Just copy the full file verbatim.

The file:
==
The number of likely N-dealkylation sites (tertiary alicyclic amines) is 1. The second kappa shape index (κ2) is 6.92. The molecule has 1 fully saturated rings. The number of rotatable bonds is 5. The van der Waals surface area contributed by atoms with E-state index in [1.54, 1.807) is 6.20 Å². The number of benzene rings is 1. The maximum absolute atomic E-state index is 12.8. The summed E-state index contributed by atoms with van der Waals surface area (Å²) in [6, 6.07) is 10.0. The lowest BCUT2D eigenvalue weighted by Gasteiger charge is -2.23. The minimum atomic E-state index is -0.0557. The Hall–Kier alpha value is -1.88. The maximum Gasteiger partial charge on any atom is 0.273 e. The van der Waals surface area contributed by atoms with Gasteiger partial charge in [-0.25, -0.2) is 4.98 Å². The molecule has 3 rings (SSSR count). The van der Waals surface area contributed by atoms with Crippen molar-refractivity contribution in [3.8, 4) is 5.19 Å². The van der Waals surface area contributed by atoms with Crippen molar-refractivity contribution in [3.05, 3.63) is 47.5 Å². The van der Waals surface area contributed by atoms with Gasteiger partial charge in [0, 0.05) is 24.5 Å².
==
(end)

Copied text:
The number of likely N-dealkylation sites (tertiary alicyclic amines) is 1. The second kappa shape index (κ2) is 6.92. The molecule has 1 fully saturated rings. The number of rotatable bonds is 5. The van der Waals surface area contributed by atoms with E-state index in [1.54, 1.807) is 6.20 Å². The number of benzene rings is 1. The maximum absolute atomic E-state index is 12.8. The summed E-state index contributed by atoms with van der Waals surface area (Å²) in [6, 6.07) is 10.0. The lowest BCUT2D eigenvalue weighted by Gasteiger charge is -2.23. The minimum atomic E-state index is -0.0557. The Hall–Kier alpha value is -1.88. The maximum Gasteiger partial charge on any atom is 0.273 e. The van der Waals surface area contributed by atoms with Gasteiger partial charge in [-0.25, -0.2) is 4.98 Å². The molecule has 3 rings (SSSR count). The van der Waals surface area contributed by atoms with Crippen molar-refractivity contribution in [3.8, 4) is 5.19 Å². The van der Waals surface area contributed by atoms with Crippen molar-refractivity contribution in [3.05, 3.63) is 47.5 Å². The van der Waals surface area contributed by atoms with Gasteiger partial charge in [0, 0.05) is 24.5 Å².